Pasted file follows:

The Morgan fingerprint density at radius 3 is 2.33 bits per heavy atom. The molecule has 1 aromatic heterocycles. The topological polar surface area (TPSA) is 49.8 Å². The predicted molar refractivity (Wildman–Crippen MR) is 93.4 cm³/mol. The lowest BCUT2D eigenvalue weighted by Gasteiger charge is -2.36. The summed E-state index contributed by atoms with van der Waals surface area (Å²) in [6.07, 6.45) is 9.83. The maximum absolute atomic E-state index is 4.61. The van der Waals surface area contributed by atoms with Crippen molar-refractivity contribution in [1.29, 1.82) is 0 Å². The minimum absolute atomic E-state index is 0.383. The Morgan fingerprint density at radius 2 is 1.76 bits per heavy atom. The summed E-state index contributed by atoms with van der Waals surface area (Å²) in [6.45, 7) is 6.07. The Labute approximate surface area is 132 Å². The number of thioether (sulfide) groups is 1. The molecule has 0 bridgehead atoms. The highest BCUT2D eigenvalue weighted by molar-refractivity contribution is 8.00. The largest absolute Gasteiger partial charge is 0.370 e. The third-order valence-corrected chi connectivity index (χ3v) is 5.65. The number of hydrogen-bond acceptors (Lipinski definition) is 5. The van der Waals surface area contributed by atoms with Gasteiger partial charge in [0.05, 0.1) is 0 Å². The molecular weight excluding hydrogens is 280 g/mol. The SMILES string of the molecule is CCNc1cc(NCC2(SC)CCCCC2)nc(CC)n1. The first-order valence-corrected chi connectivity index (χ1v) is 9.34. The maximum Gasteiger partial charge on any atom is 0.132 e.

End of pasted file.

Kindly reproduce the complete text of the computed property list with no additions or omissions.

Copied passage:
The Morgan fingerprint density at radius 3 is 2.33 bits per heavy atom. The molecule has 1 aromatic heterocycles. The topological polar surface area (TPSA) is 49.8 Å². The predicted molar refractivity (Wildman–Crippen MR) is 93.4 cm³/mol. The lowest BCUT2D eigenvalue weighted by Gasteiger charge is -2.36. The summed E-state index contributed by atoms with van der Waals surface area (Å²) in [6.07, 6.45) is 9.83. The maximum absolute atomic E-state index is 4.61. The van der Waals surface area contributed by atoms with Crippen molar-refractivity contribution in [1.29, 1.82) is 0 Å². The minimum absolute atomic E-state index is 0.383. The Morgan fingerprint density at radius 2 is 1.76 bits per heavy atom. The summed E-state index contributed by atoms with van der Waals surface area (Å²) in [6.45, 7) is 6.07. The Labute approximate surface area is 132 Å². The number of thioether (sulfide) groups is 1. The molecule has 0 bridgehead atoms. The highest BCUT2D eigenvalue weighted by molar-refractivity contribution is 8.00. The largest absolute Gasteiger partial charge is 0.370 e. The third-order valence-corrected chi connectivity index (χ3v) is 5.65. The number of hydrogen-bond acceptors (Lipinski definition) is 5. The van der Waals surface area contributed by atoms with Gasteiger partial charge in [0.05, 0.1) is 0 Å². The molecular weight excluding hydrogens is 280 g/mol. The SMILES string of the molecule is CCNc1cc(NCC2(SC)CCCCC2)nc(CC)n1. The first-order valence-corrected chi connectivity index (χ1v) is 9.34. The maximum Gasteiger partial charge on any atom is 0.132 e.